“The lesson out of this episode for the worldwide meat industry is that they have suddenly realised – if they had not done so before – that they are vulnerable to cyber attack. They are going to have to redouble their efforts and spend a whole lot more to get the best cyber-protection mechanisms money can afford.

“Unfortunately it’s just a part of doing business in today’s world – and for red meat processors, computer systems and connectivity are just absolutely crucial to the day to day running of all parts of their business.”

US plants resume

The latest US Daily Livestock Report issued by Steiner Consulting overnight said production was expected to resume at most JBS US plants today, at least at some level.

“What is unclear at this time is the level at which those plants will be able to operate,” DLR said.

The disruption may impact US spot market pricing on meat for much of the week, it said.

“Buyers for major retailers and foodservice companies will be scrambling to find fill in supply in order to run production. Product for delivery early this week was likely on the road or loaded up so there probably was not a major immediate impact.

“However, even a one or two day disruption will tend to quickly clean-up spot supplies. Those buyers that tend to buy in the spot market may find that what was already a very tight market suddenly became impossible.

Daily Livestock Report said it suspected that as JBS returns to full production, its most immediate concern will be to fill commitments made to major customers.

“This will tend to leave little available for smaller buyers. For those that do not regularly follow this market, the increase in price may appear as a direct result of the cyber attack. But wholesale beef prices have been trending higher for the last two months.

“The most recent attack will only exacerbate what was already a very difficult market, one that reflects the resurgence in demand post COVID lockdowns; the bullwhip effect from as food service supply chain recovers; the tight labour situation along the supply chain; and various logistics bottlenecks.”

DLR said retail US meat prices are expected to trend higher through the northern hemisphere summer, but the cyber attack would be only a small part in the big picture.

“The tendency will be to view the attack as the reason why prices are going up and, if consumers panic, that could end up being a self-fulfilling prophecy,” it warned.

“The reality, however, is that prices will be up due to the fact that US processing capacity simply cannot keep up with the level of demand currently in the market. Retail buyers are competing with foodservice buyers and both of them are competing with foreign buyers.

“There is only so much meat that can be processed in a given day regardless of how much livestock and poultry is out there. As much as vegan meals and faux meat may be trending in social media posts, the silent majority is still looking to get a nice pork chop, a juicy burger, and grilled chicken topped with bacon.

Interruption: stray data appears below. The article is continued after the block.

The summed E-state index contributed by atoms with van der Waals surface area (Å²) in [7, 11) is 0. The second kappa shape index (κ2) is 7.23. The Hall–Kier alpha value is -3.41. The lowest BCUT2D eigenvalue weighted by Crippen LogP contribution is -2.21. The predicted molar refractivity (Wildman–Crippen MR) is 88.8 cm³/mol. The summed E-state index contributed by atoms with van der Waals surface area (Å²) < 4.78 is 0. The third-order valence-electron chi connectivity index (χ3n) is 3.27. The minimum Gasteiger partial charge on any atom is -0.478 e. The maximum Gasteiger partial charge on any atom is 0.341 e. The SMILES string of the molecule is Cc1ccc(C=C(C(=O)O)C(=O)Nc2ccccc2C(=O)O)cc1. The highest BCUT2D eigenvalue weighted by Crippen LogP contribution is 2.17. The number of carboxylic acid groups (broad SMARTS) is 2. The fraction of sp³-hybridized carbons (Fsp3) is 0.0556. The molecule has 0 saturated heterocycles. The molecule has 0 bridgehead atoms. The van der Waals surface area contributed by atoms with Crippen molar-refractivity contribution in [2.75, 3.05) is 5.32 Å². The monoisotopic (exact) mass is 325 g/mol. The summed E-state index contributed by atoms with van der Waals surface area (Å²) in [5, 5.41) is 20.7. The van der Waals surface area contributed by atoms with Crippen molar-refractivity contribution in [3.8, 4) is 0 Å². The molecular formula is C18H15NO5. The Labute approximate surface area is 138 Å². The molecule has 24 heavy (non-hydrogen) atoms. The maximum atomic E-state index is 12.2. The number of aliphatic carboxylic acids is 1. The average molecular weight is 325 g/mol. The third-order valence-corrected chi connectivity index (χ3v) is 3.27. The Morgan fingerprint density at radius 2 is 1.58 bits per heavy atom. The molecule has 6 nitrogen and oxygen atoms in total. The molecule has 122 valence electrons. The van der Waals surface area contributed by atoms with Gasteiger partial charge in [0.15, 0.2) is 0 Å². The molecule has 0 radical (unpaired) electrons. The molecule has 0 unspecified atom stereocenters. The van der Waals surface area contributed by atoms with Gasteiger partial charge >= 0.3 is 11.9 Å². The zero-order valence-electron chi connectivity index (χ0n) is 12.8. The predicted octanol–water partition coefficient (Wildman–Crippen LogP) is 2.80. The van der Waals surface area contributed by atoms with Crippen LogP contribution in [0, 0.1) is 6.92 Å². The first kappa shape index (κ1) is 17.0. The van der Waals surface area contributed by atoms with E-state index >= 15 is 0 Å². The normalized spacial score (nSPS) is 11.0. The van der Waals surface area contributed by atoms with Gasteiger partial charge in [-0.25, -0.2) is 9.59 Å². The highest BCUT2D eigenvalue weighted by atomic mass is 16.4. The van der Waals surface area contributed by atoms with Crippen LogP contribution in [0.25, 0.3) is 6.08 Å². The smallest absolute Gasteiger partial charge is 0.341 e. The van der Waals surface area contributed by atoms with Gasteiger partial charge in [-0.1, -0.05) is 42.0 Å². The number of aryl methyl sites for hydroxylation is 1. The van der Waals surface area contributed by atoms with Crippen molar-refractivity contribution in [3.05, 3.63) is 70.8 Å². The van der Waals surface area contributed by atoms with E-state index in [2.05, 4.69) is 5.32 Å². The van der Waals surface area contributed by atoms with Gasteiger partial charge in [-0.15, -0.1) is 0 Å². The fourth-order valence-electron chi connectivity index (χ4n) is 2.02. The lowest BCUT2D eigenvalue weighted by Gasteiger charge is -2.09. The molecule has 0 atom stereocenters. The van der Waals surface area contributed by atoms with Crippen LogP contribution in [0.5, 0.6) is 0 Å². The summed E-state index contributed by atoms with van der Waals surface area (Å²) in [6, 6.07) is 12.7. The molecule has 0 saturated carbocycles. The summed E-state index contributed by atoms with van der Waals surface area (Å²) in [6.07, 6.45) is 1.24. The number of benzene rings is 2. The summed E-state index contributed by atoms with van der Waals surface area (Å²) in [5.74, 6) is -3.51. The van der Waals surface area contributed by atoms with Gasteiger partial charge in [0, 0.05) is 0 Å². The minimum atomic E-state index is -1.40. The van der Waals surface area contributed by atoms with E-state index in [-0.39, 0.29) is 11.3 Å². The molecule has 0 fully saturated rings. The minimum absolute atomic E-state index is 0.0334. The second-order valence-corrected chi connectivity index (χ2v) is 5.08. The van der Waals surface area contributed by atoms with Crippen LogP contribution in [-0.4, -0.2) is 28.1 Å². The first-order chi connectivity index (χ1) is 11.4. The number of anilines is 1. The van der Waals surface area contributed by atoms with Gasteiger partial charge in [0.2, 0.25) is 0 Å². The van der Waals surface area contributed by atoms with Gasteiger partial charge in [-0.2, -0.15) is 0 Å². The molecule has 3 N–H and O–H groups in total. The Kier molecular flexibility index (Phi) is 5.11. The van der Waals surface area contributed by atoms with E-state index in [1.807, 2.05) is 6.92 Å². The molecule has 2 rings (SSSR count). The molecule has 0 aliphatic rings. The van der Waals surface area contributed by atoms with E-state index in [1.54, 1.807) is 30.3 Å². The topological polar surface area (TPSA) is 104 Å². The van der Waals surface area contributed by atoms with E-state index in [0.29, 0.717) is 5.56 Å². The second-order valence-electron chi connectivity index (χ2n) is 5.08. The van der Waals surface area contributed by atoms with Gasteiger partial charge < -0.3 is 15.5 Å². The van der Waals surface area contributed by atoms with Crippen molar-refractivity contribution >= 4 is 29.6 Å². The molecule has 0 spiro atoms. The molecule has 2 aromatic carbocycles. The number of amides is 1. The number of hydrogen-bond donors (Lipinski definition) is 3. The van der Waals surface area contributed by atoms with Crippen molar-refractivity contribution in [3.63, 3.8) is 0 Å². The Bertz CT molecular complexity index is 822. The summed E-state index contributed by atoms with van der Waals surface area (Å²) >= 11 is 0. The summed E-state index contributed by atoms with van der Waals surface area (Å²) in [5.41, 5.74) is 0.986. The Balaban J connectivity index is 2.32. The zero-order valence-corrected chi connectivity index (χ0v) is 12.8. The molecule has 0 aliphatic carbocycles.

A USDA report published yesterday showed forward beef sales for product delivering 22-60 days out were more than double what they were a year ago and 50pc higher than the five year average.

“Prices may be high but so far that has not discouraged buyers from putting in big orders – and this is true for both domestic and export customers,” yesterday’s DLR report said.

“The supply disruption from the hack adds one more complication to a meat supply chain stretched very thin.”

Are IT issues the new normal?

As meat processing plants rely more and more on technology to operate, IT issues aren’t just something that could impact protein processing, but the entire food chain, warned Glynn Tonsor, livestock economist with Kansas State University in an interview with Bloomberg.

However, Dr Tonsor said the advancements and benefits of today’s technology needed to be weighed against the risk of operating without advanced technology.

“What’s an IT risk relative to labour excess risk? he asked. “What’s a modern facility driven by IT risk versus an old facility that might be more manual and maybe has a more fire risk with it, because it’s an older facility? So, there’s a lot of trade-offs in the broader risk.”

Dr Tonsor told Bloomberg that cyber attacks and other IT-related issues could continue to throw curve balls into the food chain, but he was confident the food system will learn how to manage such events, softening the potential impact attacks like the one on JBS will have in the future.

Domestic meat supply remains unaffected

The Australian Meat Industry Council in a statement today said its intelligence suggested no major impacts had been seen on domestic and export beef supply from Australia as a result of the JBS closures.

“The Australian meat industry has a very flexible supply chain, and it is practiced at working together to manage these types of issues,” said AMIC chief executive, Patrick Hutchinson,

“At this stage, interventions in the domestic and export supply chain have been enacted and supply is continuing as normal.”

“The strength and flexibility of the red meat and pork products supply chain has been demonstrated in the past. In areas such as market access issues and COVID-19 impacts. That is why we are world-renowned as the most reliable meat supply chain globally.”

AMIC said it would continue to monitor the situation closely.